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Lanier displaying a map of property for the new trail

Hiking trail could become major attraction

By Michael Butler

There is a vast expanse of approximately 5,500 acres on Highway 229 between Kent and Martin Dam that is a hidden treasure.

"We're going to have a spectacular trail right here in Elmore County," said Jimmy K. Lanier of the Cherokee Ridge Alpine Trail Association. "We have partnered with Forever Wild Lands Trust on the Yates' property.

"The property was almost lost. Some of the big real estate companies were going to develop it. It's as pretty as any place on Lake Martin."

Lanier said that the trail is where a six-mile railroad spur was built off of the Tallassee/Eclectic railroad in 1913.

"This railroad bed goes through some of the most beautiful country anywhere. We're going to open up a trail on that old railroad bed from Gold Mine Road at Martin Dam down to Kent. It's going to be approximately five miles long."

In addition, the longest pedestrian suspension bridge east of the Mississippi River will be constructed over Chanahatchee Creek. It will be 370 feet long.

"It will be built this coming winter," Lanier stated. "We're in negotiations with a land owner to buy the northern part."

The property is accessible now but not marked with directional signage. "That's what we do when we open a trail. We're going to make sure that people don't get lost."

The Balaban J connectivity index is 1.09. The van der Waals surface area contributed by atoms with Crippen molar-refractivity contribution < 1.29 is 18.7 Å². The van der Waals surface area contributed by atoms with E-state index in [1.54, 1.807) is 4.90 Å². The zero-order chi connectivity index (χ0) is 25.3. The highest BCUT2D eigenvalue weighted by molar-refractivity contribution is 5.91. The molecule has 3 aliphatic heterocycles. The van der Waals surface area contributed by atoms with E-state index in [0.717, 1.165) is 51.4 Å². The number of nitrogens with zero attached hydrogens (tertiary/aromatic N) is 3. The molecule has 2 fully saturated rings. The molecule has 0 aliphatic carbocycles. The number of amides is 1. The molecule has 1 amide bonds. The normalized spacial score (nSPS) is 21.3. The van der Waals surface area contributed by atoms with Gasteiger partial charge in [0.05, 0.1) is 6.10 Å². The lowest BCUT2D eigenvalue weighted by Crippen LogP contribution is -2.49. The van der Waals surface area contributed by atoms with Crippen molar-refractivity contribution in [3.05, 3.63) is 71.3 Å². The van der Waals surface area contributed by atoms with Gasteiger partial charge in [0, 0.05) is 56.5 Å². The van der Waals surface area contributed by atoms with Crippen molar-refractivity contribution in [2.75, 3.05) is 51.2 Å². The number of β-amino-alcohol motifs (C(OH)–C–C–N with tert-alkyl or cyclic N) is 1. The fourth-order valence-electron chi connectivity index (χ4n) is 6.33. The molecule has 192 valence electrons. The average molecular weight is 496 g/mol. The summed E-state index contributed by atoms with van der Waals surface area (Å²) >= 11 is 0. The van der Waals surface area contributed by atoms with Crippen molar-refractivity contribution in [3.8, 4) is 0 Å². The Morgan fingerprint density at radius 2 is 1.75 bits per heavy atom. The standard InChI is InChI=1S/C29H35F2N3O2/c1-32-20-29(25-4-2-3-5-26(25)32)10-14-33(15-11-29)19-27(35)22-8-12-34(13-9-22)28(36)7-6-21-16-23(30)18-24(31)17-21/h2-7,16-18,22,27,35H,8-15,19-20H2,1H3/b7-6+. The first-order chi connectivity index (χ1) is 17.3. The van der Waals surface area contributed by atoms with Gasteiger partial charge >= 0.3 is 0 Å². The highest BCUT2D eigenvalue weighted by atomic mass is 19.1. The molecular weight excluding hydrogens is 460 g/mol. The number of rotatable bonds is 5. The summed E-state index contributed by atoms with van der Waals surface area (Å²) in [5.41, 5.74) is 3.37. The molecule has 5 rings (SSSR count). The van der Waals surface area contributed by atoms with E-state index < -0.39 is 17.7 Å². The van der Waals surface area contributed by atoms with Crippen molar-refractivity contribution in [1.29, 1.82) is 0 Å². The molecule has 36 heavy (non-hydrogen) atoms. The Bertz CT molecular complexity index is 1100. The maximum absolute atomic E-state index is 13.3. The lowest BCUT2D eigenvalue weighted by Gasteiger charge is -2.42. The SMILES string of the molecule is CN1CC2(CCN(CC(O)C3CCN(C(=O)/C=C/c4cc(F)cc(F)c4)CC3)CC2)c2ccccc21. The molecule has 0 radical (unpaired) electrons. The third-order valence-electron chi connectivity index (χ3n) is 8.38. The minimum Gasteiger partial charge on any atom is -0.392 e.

Lanier added that there will also be a riverside park with picnic tables. Work on the trail should begin within a few weeks. He hopes the trail will be complete by next spring.

"We will have people in the community that will do some shuttles," said Lanier. "You'll leave your vehicle at Martin Dam. They pick you up and bring you back to Kent and let you hike."

Lanier founded the Cherokee Ridge Alpine Trail Association. He has hiked over 800 miles on the Appalachian Trail. He has also hiked across Spain and climbed many mountains. He continues to hike about three times per week.

"One day I was up at Overlook Park and there were cars everywhere. It was a hiking group from Birmingham, 32 people. They said they would rather hike our trails than they had Oak Mountain.

"It's especially going to be good for Tallassee and Eclectic because people come in from all over the southeast. They're going to come right through Tallassee and Eclectic."

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